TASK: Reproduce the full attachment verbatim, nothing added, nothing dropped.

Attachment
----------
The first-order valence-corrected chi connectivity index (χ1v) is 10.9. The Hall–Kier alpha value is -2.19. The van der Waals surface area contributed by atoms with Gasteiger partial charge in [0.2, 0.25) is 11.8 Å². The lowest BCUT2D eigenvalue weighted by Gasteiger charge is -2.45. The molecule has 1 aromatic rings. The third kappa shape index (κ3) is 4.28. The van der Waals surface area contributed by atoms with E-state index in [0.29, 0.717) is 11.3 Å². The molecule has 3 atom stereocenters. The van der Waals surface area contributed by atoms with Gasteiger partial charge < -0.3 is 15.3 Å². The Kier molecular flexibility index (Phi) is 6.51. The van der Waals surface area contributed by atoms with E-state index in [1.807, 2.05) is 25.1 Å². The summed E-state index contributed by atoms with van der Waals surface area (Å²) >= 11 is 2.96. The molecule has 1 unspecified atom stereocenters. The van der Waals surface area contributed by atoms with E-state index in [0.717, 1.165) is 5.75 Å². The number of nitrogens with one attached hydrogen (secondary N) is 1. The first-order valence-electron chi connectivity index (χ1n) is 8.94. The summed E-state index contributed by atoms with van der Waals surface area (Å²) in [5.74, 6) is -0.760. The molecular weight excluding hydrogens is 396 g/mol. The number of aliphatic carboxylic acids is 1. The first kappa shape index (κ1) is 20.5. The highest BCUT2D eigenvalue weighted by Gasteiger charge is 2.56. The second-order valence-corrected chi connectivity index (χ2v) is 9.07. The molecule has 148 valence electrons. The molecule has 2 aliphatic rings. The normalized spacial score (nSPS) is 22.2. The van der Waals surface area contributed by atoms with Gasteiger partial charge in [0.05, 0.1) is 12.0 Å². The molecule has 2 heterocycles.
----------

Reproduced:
The first-order valence-corrected chi connectivity index (χ1v) is 10.9. The Hall–Kier alpha value is -2.19. The van der Waals surface area contributed by atoms with Gasteiger partial charge in [0.2, 0.25) is 11.8 Å². The lowest BCUT2D eigenvalue weighted by Gasteiger charge is -2.45. The molecule has 1 aromatic rings. The third kappa shape index (κ3) is 4.28. The van der Waals surface area contributed by atoms with E-state index in [0.29, 0.717) is 11.3 Å². The molecule has 3 atom stereocenters. The van der Waals surface area contributed by atoms with Gasteiger partial charge < -0.3 is 15.3 Å². The Kier molecular flexibility index (Phi) is 6.51. The van der Waals surface area contributed by atoms with E-state index in [1.807, 2.05) is 25.1 Å². The summed E-state index contributed by atoms with van der Waals surface area (Å²) >= 11 is 2.96. The molecule has 1 unspecified atom stereocenters. The van der Waals surface area contributed by atoms with E-state index in [0.717, 1.165) is 5.75 Å². The number of nitrogens with one attached hydrogen (secondary N) is 1. The first-order valence-electron chi connectivity index (χ1n) is 8.94. The summed E-state index contributed by atoms with van der Waals surface area (Å²) in [5.74, 6) is -0.760. The molecular weight excluding hydrogens is 396 g/mol. The number of aliphatic carboxylic acids is 1. The first kappa shape index (κ1) is 20.5. The highest BCUT2D eigenvalue weighted by Gasteiger charge is 2.56. The second-order valence-corrected chi connectivity index (χ2v) is 9.07. The molecule has 148 valence electrons. The molecule has 2 aliphatic rings. The normalized spacial score (nSPS) is 22.2. The van der Waals surface area contributed by atoms with Gasteiger partial charge in [0.05, 0.1) is 12.0 Å². The molecule has 2 heterocycles.